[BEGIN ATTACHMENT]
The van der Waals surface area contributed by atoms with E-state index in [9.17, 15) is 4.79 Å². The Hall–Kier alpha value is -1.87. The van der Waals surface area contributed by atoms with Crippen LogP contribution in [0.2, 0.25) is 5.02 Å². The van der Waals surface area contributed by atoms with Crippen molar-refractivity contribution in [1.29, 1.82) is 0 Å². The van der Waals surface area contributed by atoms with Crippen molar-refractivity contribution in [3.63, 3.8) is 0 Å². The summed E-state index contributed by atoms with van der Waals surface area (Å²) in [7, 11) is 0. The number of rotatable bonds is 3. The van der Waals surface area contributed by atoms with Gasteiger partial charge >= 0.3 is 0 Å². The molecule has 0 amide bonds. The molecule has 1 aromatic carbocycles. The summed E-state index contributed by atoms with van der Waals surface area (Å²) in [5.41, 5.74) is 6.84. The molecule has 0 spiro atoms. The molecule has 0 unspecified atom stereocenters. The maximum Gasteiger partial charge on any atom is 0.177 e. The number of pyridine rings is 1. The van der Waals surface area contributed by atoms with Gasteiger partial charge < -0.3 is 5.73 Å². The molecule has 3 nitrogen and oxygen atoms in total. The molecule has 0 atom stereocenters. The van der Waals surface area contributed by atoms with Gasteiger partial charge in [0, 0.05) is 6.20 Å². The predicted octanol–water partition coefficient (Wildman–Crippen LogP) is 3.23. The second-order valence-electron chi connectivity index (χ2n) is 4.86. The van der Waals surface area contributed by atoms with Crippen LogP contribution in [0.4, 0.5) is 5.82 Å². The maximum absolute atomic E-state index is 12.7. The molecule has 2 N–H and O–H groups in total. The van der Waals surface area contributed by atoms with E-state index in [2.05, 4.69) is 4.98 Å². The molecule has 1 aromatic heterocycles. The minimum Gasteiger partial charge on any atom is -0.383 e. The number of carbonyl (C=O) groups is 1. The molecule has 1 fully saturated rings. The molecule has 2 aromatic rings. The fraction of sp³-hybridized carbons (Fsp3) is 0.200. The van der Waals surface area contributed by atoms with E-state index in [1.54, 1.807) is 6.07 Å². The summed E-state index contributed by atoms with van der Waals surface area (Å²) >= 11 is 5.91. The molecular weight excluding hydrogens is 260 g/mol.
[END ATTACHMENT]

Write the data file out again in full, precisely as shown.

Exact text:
The van der Waals surface area contributed by atoms with E-state index in [9.17, 15) is 4.79 Å². The Hall–Kier alpha value is -1.87. The van der Waals surface area contributed by atoms with Crippen LogP contribution in [0.2, 0.25) is 5.02 Å². The van der Waals surface area contributed by atoms with Crippen molar-refractivity contribution in [1.29, 1.82) is 0 Å². The van der Waals surface area contributed by atoms with Crippen molar-refractivity contribution in [3.63, 3.8) is 0 Å². The summed E-state index contributed by atoms with van der Waals surface area (Å²) in [7, 11) is 0. The number of rotatable bonds is 3. The van der Waals surface area contributed by atoms with Gasteiger partial charge >= 0.3 is 0 Å². The molecule has 0 amide bonds. The molecule has 1 aromatic carbocycles. The summed E-state index contributed by atoms with van der Waals surface area (Å²) in [5.41, 5.74) is 6.84. The molecule has 0 spiro atoms. The molecule has 0 unspecified atom stereocenters. The maximum Gasteiger partial charge on any atom is 0.177 e. The number of pyridine rings is 1. The van der Waals surface area contributed by atoms with Gasteiger partial charge < -0.3 is 5.73 Å². The molecule has 3 nitrogen and oxygen atoms in total. The molecule has 0 atom stereocenters. The van der Waals surface area contributed by atoms with Gasteiger partial charge in [0, 0.05) is 6.20 Å². The predicted octanol–water partition coefficient (Wildman–Crippen LogP) is 3.23. The second-order valence-electron chi connectivity index (χ2n) is 4.86. The van der Waals surface area contributed by atoms with Crippen LogP contribution in [0.4, 0.5) is 5.82 Å². The maximum absolute atomic E-state index is 12.7. The molecule has 2 N–H and O–H groups in total. The van der Waals surface area contributed by atoms with E-state index in [2.05, 4.69) is 4.98 Å². The molecule has 1 aromatic heterocycles. The minimum Gasteiger partial charge on any atom is -0.383 e. The number of carbonyl (C=O) groups is 1. The molecule has 1 fully saturated rings. The molecule has 2 aromatic rings. The fraction of sp³-hybridized carbons (Fsp3) is 0.200. The van der Waals surface area contributed by atoms with E-state index in [1.54, 1.807) is 6.07 Å². The summed E-state index contributed by atoms with van der Waals surface area (Å²) >= 11 is 5.91. The molecular weight excluding hydrogens is 260 g/mol.